“No problem.” he calmly stated, “I’ll make it myself.”  Now this was funny.  He didn’t have the foggiest notion about the practice of whole bunch pressing, the use of pectic enzymes, the protective benefits of potassium metabisulphate or how to properly monitor a fermentation.  “Good luck with that!” I rudely exclaimed.

I arrived early the next morning to see him diligently stooping to pick up the fallen bunches of Vidal.  I went on to tend to my other wines and after a while he pulled up to the crush pad with his wagon load of roadkill.  Then, in a fateful moment of weakness, I decided to can the attitude and help my old man press some grapes.  I suggested we press them “whole bunch” in an effort to be gentler on fruit.   I’d done this before with Chardonnay in Nova Scotia and really felt that the end product was more complex.  It also meant skipping the destemmer-crusher, which I didn’t feel like cleaning anyway.

We loaded the press quickly, I was probably still giving him the bum’s rush, and soon the sweet free-run juice began to flow.  Normally, pressing is done slowly with gradual increases of pressure and a periodic break-up of the press cake.  Sadly, this was not our protocol.  I cranked the pressure input valve, quickly achieving one bar of pressure when, mysteriously, the free-run juice stopped flowing.   Judging by the high-pitched squeal emanating from behind the wooden slats, I guessed we had an air pocket somewhere within our small basket press.  Stupidly, instead of dismantling the press and breaking up the cake, I increased the pressure and leaned in for a closer look.  All of a sudden, in one almighty instant, a tsunami of angry Vidal riding two bars of pressure streamed violently between a crack in the press screen, directly into my eyes and clear onto the roof of our barn!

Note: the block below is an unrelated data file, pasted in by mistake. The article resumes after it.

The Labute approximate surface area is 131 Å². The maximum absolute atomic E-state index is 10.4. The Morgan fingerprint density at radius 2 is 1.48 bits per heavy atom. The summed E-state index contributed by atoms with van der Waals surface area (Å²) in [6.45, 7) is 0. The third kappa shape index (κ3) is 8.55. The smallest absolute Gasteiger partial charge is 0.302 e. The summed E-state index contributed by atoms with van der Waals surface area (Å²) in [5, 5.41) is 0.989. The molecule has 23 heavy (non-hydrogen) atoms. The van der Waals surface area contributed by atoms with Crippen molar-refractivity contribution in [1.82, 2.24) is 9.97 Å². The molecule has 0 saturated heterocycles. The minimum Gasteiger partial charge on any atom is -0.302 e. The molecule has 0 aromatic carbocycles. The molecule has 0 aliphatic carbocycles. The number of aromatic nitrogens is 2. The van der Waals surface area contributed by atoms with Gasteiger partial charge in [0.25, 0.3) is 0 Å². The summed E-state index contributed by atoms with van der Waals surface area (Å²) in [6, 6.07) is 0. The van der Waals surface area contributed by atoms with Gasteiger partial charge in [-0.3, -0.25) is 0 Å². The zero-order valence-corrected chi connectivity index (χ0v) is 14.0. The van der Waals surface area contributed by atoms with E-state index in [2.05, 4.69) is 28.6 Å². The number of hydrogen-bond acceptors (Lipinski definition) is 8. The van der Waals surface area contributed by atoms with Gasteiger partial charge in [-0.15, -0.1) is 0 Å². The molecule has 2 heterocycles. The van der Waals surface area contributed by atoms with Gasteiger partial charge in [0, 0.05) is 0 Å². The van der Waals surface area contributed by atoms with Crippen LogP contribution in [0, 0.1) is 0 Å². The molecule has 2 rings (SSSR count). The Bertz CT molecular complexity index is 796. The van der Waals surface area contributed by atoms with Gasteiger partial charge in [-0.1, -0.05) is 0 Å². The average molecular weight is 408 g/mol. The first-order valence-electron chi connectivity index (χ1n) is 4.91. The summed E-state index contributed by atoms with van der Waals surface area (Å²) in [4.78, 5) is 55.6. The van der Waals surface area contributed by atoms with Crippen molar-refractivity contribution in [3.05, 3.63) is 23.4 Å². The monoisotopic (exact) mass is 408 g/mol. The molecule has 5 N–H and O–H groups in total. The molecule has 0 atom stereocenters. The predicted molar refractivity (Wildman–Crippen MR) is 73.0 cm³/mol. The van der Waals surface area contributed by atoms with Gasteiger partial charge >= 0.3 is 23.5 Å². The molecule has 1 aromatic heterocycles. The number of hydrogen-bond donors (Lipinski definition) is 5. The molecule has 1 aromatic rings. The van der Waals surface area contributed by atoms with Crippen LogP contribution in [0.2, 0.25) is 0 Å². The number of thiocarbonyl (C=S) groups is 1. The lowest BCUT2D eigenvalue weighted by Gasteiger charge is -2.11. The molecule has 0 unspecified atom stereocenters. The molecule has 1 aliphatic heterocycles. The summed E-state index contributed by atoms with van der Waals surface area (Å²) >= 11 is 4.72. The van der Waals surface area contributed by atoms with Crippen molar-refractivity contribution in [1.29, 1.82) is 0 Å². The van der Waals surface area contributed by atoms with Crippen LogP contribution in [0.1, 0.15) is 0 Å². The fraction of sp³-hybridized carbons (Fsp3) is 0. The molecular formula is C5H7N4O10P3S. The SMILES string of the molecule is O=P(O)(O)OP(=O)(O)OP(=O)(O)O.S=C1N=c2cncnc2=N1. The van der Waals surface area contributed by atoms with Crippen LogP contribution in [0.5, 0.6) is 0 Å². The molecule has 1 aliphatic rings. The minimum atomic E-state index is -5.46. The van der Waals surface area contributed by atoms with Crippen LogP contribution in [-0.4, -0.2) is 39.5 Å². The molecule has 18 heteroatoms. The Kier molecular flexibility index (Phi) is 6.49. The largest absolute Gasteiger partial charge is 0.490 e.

Now if I say that I hit the ground and rolled around like I thought I was blind for life…it wouldn’t be a lie.  I tend to be a bit of a drama queen at times, but I swear that this situation warranted my blasphemous screams.  When I think back now, I truly believe that I’m lucky I wasn’t seriously injured.  A seed or stem hitting an eye at that velocity could have done some serious damage, but the juice just stung.   When I regained my vision enough to see blurry images, I quickly felt around and opened the pressure release valve to stop the geyser.